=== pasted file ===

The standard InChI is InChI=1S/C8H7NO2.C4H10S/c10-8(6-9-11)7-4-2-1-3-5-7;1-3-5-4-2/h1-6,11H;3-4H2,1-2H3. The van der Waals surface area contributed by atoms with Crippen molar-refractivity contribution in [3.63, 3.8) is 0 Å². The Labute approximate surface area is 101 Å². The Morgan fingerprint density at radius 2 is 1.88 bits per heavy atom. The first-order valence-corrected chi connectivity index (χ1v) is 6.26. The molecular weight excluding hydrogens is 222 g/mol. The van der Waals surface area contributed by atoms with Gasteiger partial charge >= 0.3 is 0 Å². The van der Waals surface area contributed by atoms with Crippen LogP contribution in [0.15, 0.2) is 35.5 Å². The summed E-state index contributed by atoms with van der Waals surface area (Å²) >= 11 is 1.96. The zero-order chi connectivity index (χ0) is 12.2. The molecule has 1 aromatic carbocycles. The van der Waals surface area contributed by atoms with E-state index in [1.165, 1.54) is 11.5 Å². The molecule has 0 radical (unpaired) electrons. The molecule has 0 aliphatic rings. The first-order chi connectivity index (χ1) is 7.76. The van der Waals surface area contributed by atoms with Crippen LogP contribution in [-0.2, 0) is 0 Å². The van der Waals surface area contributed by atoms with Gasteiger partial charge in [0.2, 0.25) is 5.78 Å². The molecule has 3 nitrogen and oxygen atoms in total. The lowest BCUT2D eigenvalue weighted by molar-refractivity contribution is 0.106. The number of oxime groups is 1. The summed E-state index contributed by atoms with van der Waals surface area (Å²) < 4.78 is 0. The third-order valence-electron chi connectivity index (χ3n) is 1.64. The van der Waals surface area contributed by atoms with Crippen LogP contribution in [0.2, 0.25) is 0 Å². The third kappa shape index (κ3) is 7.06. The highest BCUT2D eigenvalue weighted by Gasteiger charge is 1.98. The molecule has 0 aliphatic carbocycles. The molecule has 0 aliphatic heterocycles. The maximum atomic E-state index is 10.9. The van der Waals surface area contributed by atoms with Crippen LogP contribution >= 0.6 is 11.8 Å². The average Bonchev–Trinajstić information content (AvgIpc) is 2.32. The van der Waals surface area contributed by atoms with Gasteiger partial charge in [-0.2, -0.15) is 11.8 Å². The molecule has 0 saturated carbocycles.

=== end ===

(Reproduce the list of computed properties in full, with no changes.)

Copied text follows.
The standard InChI is InChI=1S/C8H7NO2.C4H10S/c10-8(6-9-11)7-4-2-1-3-5-7;1-3-5-4-2/h1-6,11H;3-4H2,1-2H3. The van der Waals surface area contributed by atoms with Crippen molar-refractivity contribution in [3.63, 3.8) is 0 Å². The Labute approximate surface area is 101 Å². The Morgan fingerprint density at radius 2 is 1.88 bits per heavy atom. The first-order valence-corrected chi connectivity index (χ1v) is 6.26. The molecular weight excluding hydrogens is 222 g/mol. The van der Waals surface area contributed by atoms with Gasteiger partial charge >= 0.3 is 0 Å². The van der Waals surface area contributed by atoms with Crippen LogP contribution in [0.15, 0.2) is 35.5 Å². The summed E-state index contributed by atoms with van der Waals surface area (Å²) >= 11 is 1.96. The zero-order chi connectivity index (χ0) is 12.2. The molecule has 1 aromatic carbocycles. The van der Waals surface area contributed by atoms with E-state index in [1.165, 1.54) is 11.5 Å². The molecule has 0 radical (unpaired) electrons. The molecule has 0 aliphatic rings. The first-order chi connectivity index (χ1) is 7.76. The van der Waals surface area contributed by atoms with Crippen LogP contribution in [-0.2, 0) is 0 Å². The van der Waals surface area contributed by atoms with Gasteiger partial charge in [0.2, 0.25) is 5.78 Å². The molecule has 3 nitrogen and oxygen atoms in total. The lowest BCUT2D eigenvalue weighted by molar-refractivity contribution is 0.106. The number of oxime groups is 1. The summed E-state index contributed by atoms with van der Waals surface area (Å²) < 4.78 is 0. The third-order valence-electron chi connectivity index (χ3n) is 1.64. The van der Waals surface area contributed by atoms with Crippen LogP contribution in [0.2, 0.25) is 0 Å². The third kappa shape index (κ3) is 7.06. The highest BCUT2D eigenvalue weighted by Gasteiger charge is 1.98. The molecule has 0 aliphatic carbocycles. The molecule has 0 aliphatic heterocycles. The maximum atomic E-state index is 10.9. The van der Waals surface area contributed by atoms with Crippen LogP contribution >= 0.6 is 11.8 Å². The average Bonchev–Trinajstić information content (AvgIpc) is 2.32. The van der Waals surface area contributed by atoms with Gasteiger partial charge in [-0.2, -0.15) is 11.8 Å². The molecule has 0 saturated carbocycles.